Working amongst difference social classes

Social and class issues: diversity matters

The law does not recognise discrimination on the grounds of social background, but there are still issues to be aware of when dealing with employers.

Finding social and class positive employers | Disclosing your social and class status | Your rights around social and class issues

Finding social and class positive employers

Social and class issues are notoriously difficult to define. If you come from a working-class background, are the first person from your family to attend university, or live in an area where hardly anyone goes to university, you may have less support at home or information when it comes to progressing into employment.

However, various governments have tried to improve social mobility and a number of employers are aware of the benefits of recruiting a socially diverse workforce.

What kind of career interests you?

To get you started on your career planning you can access the various activities organised by your careers service, which can help you develop relevant skills and give you the opportunity to meet employers.

If you’re not clear what work you want to do, you can book a discussion with the staff at your university careers service. You may also find the material and tips on Windmills.

Don’t assume that because an employer doesn’t visit your university that they won’t consider an application from you. It’s impossible for employers to visit every university or market themselves everywhere, so if you meet the entry requirements for a job, apply.

There has been a huge increase in the number of first year work experience opportunities across professional level jobs. These opportunities give students an insight into professions and organisations but also a potential professional network. Employers offer work experience to first year students either via paid internships and vacation placements, or through open days, short introductory courses or ‘taster’ experiences. Most important to note is that the majority of these opportunities are open to students from any degree discipline.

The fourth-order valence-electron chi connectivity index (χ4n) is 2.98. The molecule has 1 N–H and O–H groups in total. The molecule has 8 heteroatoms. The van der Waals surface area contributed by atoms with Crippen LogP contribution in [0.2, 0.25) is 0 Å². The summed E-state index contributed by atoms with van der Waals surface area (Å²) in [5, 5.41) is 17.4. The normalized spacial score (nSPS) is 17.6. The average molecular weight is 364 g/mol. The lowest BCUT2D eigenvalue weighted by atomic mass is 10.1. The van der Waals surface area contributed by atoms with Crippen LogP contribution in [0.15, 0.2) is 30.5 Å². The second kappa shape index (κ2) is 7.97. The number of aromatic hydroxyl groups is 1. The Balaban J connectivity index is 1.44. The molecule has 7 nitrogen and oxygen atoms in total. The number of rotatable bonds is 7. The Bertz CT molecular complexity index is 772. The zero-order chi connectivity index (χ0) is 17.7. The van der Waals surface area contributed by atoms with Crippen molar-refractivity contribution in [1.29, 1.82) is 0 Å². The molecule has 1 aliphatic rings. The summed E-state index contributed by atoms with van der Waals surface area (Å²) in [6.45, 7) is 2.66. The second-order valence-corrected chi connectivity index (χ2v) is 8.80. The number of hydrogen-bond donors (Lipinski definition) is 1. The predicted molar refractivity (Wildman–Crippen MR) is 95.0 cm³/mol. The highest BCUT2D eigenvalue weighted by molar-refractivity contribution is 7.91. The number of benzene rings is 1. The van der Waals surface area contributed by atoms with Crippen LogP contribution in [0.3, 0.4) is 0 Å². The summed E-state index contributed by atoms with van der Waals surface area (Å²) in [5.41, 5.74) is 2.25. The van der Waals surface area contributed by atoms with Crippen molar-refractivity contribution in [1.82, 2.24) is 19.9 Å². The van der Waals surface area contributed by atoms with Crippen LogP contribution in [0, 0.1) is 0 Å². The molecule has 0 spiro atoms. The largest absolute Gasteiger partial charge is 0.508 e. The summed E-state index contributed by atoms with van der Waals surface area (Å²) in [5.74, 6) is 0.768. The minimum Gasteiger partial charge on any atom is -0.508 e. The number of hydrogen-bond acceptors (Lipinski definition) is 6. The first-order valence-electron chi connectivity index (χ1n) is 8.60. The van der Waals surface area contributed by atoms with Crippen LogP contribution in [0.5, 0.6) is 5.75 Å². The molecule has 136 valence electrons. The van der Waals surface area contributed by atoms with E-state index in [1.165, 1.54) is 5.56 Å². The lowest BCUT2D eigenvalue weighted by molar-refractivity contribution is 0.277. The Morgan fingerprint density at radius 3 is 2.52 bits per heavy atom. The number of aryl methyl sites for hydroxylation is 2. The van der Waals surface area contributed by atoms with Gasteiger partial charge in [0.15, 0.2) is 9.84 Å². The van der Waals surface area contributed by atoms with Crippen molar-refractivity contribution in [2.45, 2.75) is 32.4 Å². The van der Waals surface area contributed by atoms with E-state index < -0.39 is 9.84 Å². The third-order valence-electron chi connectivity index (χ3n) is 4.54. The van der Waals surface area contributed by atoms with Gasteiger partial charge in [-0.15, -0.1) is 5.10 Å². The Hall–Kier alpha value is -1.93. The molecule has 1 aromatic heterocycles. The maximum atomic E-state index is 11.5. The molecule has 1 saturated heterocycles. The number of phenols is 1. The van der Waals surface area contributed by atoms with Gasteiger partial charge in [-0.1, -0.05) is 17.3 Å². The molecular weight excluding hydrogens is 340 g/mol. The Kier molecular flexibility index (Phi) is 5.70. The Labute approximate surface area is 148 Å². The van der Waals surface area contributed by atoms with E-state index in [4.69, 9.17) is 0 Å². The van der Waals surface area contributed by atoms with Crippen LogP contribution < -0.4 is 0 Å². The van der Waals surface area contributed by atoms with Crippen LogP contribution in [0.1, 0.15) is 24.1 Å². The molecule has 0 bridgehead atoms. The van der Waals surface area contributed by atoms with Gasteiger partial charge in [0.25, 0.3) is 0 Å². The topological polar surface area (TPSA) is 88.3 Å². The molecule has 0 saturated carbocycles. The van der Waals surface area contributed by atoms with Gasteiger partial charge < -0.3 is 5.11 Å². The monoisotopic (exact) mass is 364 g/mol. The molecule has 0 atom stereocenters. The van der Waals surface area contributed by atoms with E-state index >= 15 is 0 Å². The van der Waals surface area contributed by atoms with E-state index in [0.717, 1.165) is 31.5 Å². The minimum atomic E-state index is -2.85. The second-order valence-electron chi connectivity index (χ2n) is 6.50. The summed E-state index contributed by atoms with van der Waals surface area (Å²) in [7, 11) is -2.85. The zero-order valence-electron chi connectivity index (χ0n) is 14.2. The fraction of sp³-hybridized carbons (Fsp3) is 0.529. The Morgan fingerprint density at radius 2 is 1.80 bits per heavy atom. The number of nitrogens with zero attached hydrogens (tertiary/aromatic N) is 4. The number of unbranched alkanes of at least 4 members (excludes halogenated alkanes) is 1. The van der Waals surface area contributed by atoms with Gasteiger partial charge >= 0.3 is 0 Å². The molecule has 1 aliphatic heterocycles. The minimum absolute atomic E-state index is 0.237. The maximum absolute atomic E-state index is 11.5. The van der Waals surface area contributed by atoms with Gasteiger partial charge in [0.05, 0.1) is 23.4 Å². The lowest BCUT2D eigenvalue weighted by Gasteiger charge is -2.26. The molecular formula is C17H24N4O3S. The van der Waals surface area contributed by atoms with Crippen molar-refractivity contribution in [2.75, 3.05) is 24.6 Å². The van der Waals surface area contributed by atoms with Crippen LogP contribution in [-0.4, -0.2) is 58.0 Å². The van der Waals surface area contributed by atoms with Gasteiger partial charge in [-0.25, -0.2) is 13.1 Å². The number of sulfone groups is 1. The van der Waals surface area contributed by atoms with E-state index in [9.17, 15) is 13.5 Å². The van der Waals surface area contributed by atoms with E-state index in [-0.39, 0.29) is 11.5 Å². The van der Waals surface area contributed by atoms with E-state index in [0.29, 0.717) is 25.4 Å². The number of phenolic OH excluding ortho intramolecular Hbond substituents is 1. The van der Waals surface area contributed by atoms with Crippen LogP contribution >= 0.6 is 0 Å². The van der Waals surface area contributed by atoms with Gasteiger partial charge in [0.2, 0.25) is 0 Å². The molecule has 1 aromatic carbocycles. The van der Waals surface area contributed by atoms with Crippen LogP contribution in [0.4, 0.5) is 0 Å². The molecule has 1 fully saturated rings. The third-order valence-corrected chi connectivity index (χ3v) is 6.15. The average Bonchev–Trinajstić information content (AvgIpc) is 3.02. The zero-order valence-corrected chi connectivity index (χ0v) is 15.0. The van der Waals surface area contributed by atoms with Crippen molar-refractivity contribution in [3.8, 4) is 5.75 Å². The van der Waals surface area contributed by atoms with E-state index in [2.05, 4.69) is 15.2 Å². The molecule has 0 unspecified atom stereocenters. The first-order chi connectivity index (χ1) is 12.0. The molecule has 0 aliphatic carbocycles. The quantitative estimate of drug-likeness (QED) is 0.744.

It is estimated that 50% to 70% of graduate hires in banking and investment have undertaken work experience with that organisation. In some cases the figure is even as high as 90% (The investment banking work experience pipeline and what it means for you).

First year work experience therefore has a great impact on graduate employment destinations however there is still a great disparity in the number of working class students applying and you should therefore approach your careers service early each academic year to enquire about relevant opportunities for you.

Ensure that you keep up to date with your careers service vacancies website which will detail other work experience, placements and graduate level positions throughout the year.  Also utilise tools like LinkedIn which enable you to connect and network with graduates from your university to enquire about opportunities like informational interviews or work shadowing.


Some employers are more open to change and to increasing the diversity of their workforce than others. If an organisation adopts a plan to ensure that they recruit from as wide a range of applicants as possible, social or class background should not be an issue. A commitment to diversity is likely to be made clear in the website for the organisation.

Identifying employers

Corporate Social Responsibility (CSR) is a growing feature in many organisations who wish to assess the impact of their activities on, for example, the environment, local communities and their employees. A clear commitment to CSR might hint that an employer’s recruitment practices would encourage applications based on ability and not background. A good source of information on companies with a record of community involvement is Business in the Community.

If business doesn't appeal, you could consider a social enterprise, or look at the not-for-profit sector including charities, the health service, non-government-organisations (NGOs) and local, regional and national government. Organisations that are not for profit often have clear and comprehensive recruitment practices that are intended to ensure equal opportunity for all, regardless of background or circumstances.